New signing Aidan Guerra says the Newcastle Knights should be aiming for nothing less than a top-eight finish next season.

WARM WELCOME: New Newcastle Knights signing Aidan Guerra, left, and Kalyn Ponga work up a sweat on their first day of training. Pictures: Simone De Peak
WARM WELCOME: New Newcastle Knights signing Aidan Guerra, left, and Kalyn Ponga work up a sweat on their first day of training. Pictures: Simone De Peak

NEW signing Aidan Guerra says Newcastle should be aiming for nothing less than a top-eight finish next season.

POTENTIAL: Kalyn Ponga will spend the next four years with the Knights.

POTENTIAL: Kalyn Ponga will spend the next four years with the Knights.

Guerra, who featured in four play-off campaigns and won a grand final during his eight years with the Roosters, is approaching his three-year deal with the Knights with the same mindset and sense of expectation.  

“We’ll be hoping to be there in September,” Guerra said. “There’s no two ways about it. Every team starts the off-season with the same goal, and that’s to be in the top eight, and then be in the top four, and then come first eventually.

“I think with the squad that’s here, it’s possible. We will certainly be working towards being there in September in 2018.”

EXPERIENCE: Aidan Guerra won a grand final with the Roosters.

EXPERIENCE: Aidan Guerra won a grand final with the Roosters.

Guerra and fellow recruit Kalyn Ponga, the former North Queensland fullback, joined their new Knights teammates at training for the first time on Monday.

Having spent his entire NRL career at the Roosters, Guerra was disappointed last season when it became obvious the club would not be retaining him.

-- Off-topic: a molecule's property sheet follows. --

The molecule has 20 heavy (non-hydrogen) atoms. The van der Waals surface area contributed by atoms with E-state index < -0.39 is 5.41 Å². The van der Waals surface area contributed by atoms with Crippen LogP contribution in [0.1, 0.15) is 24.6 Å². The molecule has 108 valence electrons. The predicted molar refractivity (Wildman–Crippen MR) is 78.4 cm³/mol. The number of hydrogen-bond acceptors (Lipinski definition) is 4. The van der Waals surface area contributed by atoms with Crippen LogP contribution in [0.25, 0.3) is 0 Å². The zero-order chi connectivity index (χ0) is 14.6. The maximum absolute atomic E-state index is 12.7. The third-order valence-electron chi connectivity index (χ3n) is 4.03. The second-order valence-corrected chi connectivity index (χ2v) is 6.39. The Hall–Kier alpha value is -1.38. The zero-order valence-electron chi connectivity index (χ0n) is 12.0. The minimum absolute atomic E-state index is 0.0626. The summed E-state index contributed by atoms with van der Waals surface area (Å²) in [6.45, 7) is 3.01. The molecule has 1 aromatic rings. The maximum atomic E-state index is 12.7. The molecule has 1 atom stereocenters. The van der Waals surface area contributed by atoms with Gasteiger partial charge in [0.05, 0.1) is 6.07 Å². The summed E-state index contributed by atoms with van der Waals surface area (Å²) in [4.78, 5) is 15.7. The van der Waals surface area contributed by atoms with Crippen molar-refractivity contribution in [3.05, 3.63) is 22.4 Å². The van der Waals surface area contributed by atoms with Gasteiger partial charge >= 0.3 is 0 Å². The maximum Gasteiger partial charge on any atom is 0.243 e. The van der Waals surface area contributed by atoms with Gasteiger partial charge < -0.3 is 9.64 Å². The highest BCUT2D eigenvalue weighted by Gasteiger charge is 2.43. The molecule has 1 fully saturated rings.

But after travelling to Newcastle to meet with coach Nathan Brown and football manager Darren Mooney, he embraced the idea of helping resurrect the young Knights after three consecutive seasons as wooden spooners.

“I drove away from that meeting thinking that this was a place I could be playing my football in 2018,” he said.

“It’s a club that’s going in the right direction. You look at the improvement they made from season ’16 to season ’17. They got a few wins there at the end, but I think they were unlucky not to get more.

“You could see that they were building and I’m excited to be part of a club that’s got a little bit of momentum and hopefully will be there to share a bit of what I’ve learned at the Roosters.” 

Guerra said the Knights “definitely earned respect” last season, when they won five games and significantly improved their for-and-against statistics after a disastrous 2016.

“As a player that played against them last year, you didn’t come here and think: ‘The wooden spoon. Here’s a team that’s coming last. We can go easy’,” he said.

“You had to show up and play your football. If you didn’t, you’d get caught out.”

Ponga, meanwhile, said he was feeling no pressure after signing what was rumoured to be the richest rugby league contract ever offered to a teenager – reportedly $600,000 a year for four seasons.

The 19-year-old played in nine NRL games for the Cowboys but has already established himself as one of the code’s most exciting prospects.

“I’m just excited to have started … the only pressure I feel is pressure from myself,” he said. “If I work hard and get myself fit, and I’m comfortable with where I’m at, then I’m happy. So I don’t feel too much pressure at all.”

Ponga said it had been an easy decision to sign with Newcastle. “I saw an opportunity and I took it,” he said.

He had noticed “a lot of energy around the place” since linking with his new teammates.